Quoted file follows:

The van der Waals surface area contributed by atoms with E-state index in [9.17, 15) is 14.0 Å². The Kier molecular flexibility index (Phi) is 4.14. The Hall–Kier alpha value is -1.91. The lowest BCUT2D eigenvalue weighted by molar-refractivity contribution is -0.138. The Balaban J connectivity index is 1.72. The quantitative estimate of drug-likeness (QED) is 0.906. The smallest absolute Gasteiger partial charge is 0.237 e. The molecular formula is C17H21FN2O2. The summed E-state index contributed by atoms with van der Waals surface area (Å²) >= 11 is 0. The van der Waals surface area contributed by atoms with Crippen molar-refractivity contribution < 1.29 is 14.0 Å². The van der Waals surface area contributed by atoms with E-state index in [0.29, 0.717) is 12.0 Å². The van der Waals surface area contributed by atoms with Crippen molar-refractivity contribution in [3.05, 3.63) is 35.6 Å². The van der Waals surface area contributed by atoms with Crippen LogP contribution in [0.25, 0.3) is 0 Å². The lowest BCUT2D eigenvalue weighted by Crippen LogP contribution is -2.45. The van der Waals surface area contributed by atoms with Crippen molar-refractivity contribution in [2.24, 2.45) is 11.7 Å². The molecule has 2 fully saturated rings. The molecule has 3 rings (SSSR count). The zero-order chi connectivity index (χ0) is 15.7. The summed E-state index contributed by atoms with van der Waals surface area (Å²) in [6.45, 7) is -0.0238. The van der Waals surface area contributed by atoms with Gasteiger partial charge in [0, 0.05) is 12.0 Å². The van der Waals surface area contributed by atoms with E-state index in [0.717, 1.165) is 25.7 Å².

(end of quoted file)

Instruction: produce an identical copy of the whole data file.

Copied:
The van der Waals surface area contributed by atoms with E-state index in [9.17, 15) is 14.0 Å². The Kier molecular flexibility index (Phi) is 4.14. The Hall–Kier alpha value is -1.91. The lowest BCUT2D eigenvalue weighted by molar-refractivity contribution is -0.138. The Balaban J connectivity index is 1.72. The quantitative estimate of drug-likeness (QED) is 0.906. The smallest absolute Gasteiger partial charge is 0.237 e. The molecular formula is C17H21FN2O2. The summed E-state index contributed by atoms with van der Waals surface area (Å²) >= 11 is 0. The van der Waals surface area contributed by atoms with Crippen molar-refractivity contribution < 1.29 is 14.0 Å². The van der Waals surface area contributed by atoms with E-state index in [0.29, 0.717) is 12.0 Å². The van der Waals surface area contributed by atoms with Crippen molar-refractivity contribution in [3.05, 3.63) is 35.6 Å². The van der Waals surface area contributed by atoms with Crippen LogP contribution in [0.25, 0.3) is 0 Å². The lowest BCUT2D eigenvalue weighted by Crippen LogP contribution is -2.45. The van der Waals surface area contributed by atoms with Crippen molar-refractivity contribution in [2.24, 2.45) is 11.7 Å². The molecule has 2 fully saturated rings. The molecule has 3 rings (SSSR count). The zero-order chi connectivity index (χ0) is 15.7. The summed E-state index contributed by atoms with van der Waals surface area (Å²) in [6.45, 7) is -0.0238. The van der Waals surface area contributed by atoms with Gasteiger partial charge in [0, 0.05) is 12.0 Å². The van der Waals surface area contributed by atoms with E-state index in [0.717, 1.165) is 25.7 Å².